Zardari talks with military
Even as temperatures have soared in Islamabad over the Gilani-Kayani face-off, the presidency and the Pakistani military are engaged in parleys aimed at defusing the tensions between the two sides over memo scandal.world Updated: Jan 17, 2012 23:50 IST
Even as temperatures have soared in Islamabad over the Gilani-Kayani face-off, the presidency and the Pakistani military are engaged in parleys aimed at defusing the tensions between the two sides over memo scandal.
Away from the storm generated by the Supreme Court's contempt notice issued to Prime Minister Yousuf Raza Gilani yesterday for failing to reopen high-profile graft cases, talks continued between the government and the military establishment for defusing the situation.
Joint Chiefs of Staff chairperson Gen Khalid Shameem Wynne met President Asif Ali Zardari at the presidency yesterday for a follow-up meeting to talks held between the President and army chief Gen Ashfaq Parvez Kayani over the weekend, the Dawn newspaper quoted a source as saying.
A brief statement issued by the presidency said Zardari and Wynne discussed professional matters pertaining to the armed forces.
However, sources told the Dawn that the two leaders focussed on finding a way out of the ongoing impasse.
Though there was no certainty about how the civil-military talks were progressing, there were "hints that some progress is being made", the report said.
An unnamed army official told the Dawn that Kayani had made no demand during his meeting with Zardari that the Prime Minister should retract comments about the army chief acting unconstitutionally in his handling of the memo issue.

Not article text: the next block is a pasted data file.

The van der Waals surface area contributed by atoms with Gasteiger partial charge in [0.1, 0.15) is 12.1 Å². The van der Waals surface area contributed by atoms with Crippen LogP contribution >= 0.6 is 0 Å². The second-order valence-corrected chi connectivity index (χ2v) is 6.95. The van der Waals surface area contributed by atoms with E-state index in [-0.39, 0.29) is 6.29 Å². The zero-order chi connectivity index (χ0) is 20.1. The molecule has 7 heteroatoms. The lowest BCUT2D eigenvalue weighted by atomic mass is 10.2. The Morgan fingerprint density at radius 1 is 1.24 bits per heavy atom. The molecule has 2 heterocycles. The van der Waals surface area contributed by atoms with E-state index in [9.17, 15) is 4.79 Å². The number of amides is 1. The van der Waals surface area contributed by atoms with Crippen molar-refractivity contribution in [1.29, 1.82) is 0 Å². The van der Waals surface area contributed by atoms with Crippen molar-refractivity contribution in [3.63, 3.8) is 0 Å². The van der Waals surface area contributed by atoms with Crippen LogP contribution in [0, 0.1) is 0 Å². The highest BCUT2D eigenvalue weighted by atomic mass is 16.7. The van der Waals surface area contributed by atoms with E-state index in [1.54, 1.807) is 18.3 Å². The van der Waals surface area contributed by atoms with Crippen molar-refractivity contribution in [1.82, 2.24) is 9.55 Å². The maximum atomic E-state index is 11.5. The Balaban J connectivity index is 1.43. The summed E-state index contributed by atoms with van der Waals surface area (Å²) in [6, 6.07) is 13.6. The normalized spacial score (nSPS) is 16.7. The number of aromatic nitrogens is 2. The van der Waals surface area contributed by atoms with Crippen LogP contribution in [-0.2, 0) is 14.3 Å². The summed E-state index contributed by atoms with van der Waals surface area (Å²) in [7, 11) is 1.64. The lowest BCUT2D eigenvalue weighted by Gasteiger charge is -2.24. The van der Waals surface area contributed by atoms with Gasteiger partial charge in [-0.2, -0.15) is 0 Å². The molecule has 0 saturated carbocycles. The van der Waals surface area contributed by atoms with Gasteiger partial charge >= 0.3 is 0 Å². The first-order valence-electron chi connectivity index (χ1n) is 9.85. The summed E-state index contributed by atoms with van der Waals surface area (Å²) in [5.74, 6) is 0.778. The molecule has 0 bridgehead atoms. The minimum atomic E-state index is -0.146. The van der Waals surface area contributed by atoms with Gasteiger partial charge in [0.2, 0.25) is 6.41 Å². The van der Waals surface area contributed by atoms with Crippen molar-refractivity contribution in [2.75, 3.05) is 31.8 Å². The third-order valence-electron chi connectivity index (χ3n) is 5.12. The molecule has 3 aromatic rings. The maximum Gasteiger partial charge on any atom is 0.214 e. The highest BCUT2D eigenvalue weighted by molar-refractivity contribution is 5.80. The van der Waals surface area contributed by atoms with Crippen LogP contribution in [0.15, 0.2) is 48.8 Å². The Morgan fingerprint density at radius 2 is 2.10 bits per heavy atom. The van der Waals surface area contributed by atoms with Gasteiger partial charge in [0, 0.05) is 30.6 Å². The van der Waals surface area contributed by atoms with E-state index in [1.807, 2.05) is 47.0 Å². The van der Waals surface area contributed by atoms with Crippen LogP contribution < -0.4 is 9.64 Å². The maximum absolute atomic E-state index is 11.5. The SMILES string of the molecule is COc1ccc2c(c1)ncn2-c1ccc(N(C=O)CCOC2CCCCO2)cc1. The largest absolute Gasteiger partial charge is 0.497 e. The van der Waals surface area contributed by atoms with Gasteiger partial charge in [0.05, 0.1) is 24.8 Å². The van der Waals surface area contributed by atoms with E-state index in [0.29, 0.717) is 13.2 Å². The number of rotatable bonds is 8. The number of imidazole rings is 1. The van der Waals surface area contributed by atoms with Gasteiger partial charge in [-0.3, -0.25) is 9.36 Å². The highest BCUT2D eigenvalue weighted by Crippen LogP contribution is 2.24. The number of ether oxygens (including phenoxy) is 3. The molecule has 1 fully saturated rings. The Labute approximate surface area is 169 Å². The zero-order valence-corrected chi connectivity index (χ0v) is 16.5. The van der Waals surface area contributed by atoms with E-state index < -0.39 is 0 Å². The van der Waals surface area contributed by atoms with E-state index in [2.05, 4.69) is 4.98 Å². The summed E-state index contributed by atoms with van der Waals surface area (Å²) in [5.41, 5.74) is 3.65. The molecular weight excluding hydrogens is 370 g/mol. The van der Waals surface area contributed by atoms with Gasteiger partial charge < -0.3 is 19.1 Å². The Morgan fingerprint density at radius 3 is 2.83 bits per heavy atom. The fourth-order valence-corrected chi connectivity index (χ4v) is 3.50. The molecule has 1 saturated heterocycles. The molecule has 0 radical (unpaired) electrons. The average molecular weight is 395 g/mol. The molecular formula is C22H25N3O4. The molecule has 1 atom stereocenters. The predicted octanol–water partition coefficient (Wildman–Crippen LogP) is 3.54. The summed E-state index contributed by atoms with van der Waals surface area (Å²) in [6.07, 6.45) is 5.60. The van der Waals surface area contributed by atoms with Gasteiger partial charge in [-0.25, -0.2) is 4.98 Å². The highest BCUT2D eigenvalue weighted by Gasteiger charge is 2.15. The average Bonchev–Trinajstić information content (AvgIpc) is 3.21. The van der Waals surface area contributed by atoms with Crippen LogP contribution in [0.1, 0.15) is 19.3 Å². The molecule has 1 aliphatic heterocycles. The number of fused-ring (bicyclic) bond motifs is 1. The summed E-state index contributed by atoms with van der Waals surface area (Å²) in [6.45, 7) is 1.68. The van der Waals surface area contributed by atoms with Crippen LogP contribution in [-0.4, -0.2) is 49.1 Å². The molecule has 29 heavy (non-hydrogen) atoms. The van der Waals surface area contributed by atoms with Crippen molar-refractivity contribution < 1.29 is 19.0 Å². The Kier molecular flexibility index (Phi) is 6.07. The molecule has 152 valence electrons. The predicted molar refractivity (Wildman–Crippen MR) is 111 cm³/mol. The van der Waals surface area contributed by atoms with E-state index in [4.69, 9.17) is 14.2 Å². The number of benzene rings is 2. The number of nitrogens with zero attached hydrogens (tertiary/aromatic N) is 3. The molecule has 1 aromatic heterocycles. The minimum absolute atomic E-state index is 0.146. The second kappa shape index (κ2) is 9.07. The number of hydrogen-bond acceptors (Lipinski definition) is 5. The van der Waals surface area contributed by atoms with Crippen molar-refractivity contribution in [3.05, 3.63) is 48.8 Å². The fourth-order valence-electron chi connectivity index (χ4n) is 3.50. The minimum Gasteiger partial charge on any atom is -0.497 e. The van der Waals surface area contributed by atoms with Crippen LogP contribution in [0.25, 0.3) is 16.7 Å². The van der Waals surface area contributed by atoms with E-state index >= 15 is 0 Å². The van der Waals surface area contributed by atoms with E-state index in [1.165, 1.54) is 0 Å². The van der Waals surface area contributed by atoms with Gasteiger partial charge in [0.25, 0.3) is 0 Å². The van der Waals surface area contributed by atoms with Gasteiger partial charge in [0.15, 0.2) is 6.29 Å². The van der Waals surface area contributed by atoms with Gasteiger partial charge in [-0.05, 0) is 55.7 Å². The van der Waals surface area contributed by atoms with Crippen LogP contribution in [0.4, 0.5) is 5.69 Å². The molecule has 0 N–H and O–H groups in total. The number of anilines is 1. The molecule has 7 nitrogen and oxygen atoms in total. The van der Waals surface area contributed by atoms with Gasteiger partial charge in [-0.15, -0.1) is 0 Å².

The official said the meeting between the army chief and the President was held "for lowering temperatures rather than raising it".
The presidency too has denied media report that Kayani had asked Zardari to tell the Prime Minister to explain or retract his comments about the army and intelligence chiefs acting in an "unconstitutional and illegal" manner while filing affidavits on the memo issue in the Supreme Court.
Some observers following the civil-military dialogue were worried that legal developments could unsettle the easing of tensions between the two sides.
Some quarters have suggested that the military was the force behind the legal battles in the Supreme Court over the reopening of graft cases and the memo scandal that can potentially cause the government's downfall.
While speaking in the National Assembly or lower house of parliament last night after the House passed a pro-democracy resolution, Gilani said the military and judiciary must protect democracy instead of making efforts to "pack up" or derail the democratic system.